And perhaps that's what really sets Zuckerberg apart from other CEOs. Facebook users have come to embrace many of the features that sparked fury on first release, like diminished privacy, the mini-feed, and face recognition. Zuckerberg played the long game; he didn't just revolutionize online sharing, he revolutionized our attitude toward it.
The man doesn't care what you think. While many CEOs are more inclined to the quick buck, Zuckerberg's indifference to money "is almost pathological," Time wrote in its 2010 Person of the Year profile. Perhaps he is so liked, because his motives seem pure. As Zuckerberg told the magazine: "I just want to focus on what we're doing."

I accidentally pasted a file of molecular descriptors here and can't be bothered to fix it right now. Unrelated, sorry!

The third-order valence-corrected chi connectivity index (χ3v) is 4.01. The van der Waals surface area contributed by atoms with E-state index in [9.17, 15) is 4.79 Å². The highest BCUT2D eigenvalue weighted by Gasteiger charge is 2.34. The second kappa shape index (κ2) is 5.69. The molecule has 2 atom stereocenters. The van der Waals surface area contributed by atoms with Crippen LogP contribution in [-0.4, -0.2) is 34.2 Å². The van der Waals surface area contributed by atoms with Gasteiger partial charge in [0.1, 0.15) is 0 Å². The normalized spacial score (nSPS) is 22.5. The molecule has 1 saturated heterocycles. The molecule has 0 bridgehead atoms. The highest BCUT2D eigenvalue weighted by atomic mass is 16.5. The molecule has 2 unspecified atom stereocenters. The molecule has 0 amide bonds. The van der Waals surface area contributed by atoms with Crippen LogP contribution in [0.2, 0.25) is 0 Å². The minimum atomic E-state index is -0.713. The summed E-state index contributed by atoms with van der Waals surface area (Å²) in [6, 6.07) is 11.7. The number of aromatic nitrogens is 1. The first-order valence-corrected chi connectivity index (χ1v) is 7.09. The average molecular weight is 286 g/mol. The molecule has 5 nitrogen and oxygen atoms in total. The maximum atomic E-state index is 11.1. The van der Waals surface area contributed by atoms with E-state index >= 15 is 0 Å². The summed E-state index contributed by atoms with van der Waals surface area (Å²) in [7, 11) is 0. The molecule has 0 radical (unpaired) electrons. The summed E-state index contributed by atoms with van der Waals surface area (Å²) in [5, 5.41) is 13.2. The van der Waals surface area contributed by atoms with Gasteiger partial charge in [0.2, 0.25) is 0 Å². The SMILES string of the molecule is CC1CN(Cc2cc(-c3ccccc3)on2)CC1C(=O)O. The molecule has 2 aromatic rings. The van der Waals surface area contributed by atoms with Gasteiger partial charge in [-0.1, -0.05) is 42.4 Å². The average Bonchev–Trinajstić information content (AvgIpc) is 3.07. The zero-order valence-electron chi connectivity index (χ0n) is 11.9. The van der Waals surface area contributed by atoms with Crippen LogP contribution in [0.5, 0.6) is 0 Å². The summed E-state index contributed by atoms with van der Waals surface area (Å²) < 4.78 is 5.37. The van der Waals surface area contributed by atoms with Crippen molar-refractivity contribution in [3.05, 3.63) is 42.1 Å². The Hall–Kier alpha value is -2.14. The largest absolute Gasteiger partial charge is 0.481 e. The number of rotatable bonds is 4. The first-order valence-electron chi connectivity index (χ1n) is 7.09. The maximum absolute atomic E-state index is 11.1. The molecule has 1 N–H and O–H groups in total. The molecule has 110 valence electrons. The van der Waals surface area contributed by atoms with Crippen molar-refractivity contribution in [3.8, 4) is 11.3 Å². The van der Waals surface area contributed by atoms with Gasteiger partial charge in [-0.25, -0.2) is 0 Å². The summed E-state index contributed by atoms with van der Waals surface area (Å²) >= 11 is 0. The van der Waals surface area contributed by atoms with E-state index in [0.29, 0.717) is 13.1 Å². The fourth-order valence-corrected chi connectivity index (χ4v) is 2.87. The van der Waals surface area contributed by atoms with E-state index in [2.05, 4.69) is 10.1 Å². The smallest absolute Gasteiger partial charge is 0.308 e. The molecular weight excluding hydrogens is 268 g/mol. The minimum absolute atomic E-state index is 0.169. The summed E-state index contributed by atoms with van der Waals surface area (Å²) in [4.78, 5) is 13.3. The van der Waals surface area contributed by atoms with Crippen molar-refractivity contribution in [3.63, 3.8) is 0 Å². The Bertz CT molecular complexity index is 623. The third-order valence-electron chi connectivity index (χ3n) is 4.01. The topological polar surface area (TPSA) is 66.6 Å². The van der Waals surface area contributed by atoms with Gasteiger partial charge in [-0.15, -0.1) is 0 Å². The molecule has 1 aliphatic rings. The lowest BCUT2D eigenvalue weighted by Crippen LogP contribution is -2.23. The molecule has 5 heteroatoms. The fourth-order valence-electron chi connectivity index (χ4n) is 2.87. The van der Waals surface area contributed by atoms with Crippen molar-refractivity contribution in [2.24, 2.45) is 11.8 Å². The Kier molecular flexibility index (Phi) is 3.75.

More than anything, Zuckerberg has nailed the fundamental secret to popularity: Not caring whether you're popular. Certainly, Zuckerberg didn't become a success because he was the guy everyone wanted at the party. In her recent book, "Lean In," Facebook COO Sheryl Sandberg recounts a piece of advice Zuckerberg gave her after six months on the job: "Sheryl, you care too much about being liked. You are trying to please everyone all day long and you can't do it. And if you never say anything that anyone disagrees with, you're not going to say anything at all." It turns out, people like what Zuckerberg has to say.
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